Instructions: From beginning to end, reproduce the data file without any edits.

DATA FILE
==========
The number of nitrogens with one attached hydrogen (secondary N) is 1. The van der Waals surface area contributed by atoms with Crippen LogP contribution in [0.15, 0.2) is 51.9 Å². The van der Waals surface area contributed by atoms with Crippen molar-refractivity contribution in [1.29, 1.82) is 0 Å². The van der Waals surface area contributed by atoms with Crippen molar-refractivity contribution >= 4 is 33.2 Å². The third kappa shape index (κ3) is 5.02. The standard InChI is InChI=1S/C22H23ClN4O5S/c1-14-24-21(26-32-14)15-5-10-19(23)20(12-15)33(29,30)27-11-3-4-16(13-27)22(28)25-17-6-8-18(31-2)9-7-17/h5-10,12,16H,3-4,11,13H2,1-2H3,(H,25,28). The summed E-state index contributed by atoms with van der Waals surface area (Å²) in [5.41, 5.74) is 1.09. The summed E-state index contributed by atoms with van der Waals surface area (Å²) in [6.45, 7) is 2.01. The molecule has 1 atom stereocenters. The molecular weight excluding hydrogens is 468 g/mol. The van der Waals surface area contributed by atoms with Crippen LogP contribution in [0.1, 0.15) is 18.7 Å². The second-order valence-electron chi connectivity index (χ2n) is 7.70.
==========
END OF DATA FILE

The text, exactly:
The number of nitrogens with one attached hydrogen (secondary N) is 1. The van der Waals surface area contributed by atoms with Crippen LogP contribution in [0.15, 0.2) is 51.9 Å². The van der Waals surface area contributed by atoms with Crippen molar-refractivity contribution in [1.29, 1.82) is 0 Å². The van der Waals surface area contributed by atoms with Crippen molar-refractivity contribution >= 4 is 33.2 Å². The third kappa shape index (κ3) is 5.02. The standard InChI is InChI=1S/C22H23ClN4O5S/c1-14-24-21(26-32-14)15-5-10-19(23)20(12-15)33(29,30)27-11-3-4-16(13-27)22(28)25-17-6-8-18(31-2)9-7-17/h5-10,12,16H,3-4,11,13H2,1-2H3,(H,25,28). The summed E-state index contributed by atoms with van der Waals surface area (Å²) in [5.41, 5.74) is 1.09. The summed E-state index contributed by atoms with van der Waals surface area (Å²) in [6.45, 7) is 2.01. The molecule has 1 atom stereocenters. The molecular weight excluding hydrogens is 468 g/mol. The van der Waals surface area contributed by atoms with Crippen LogP contribution in [0.1, 0.15) is 18.7 Å². The second-order valence-electron chi connectivity index (χ2n) is 7.70.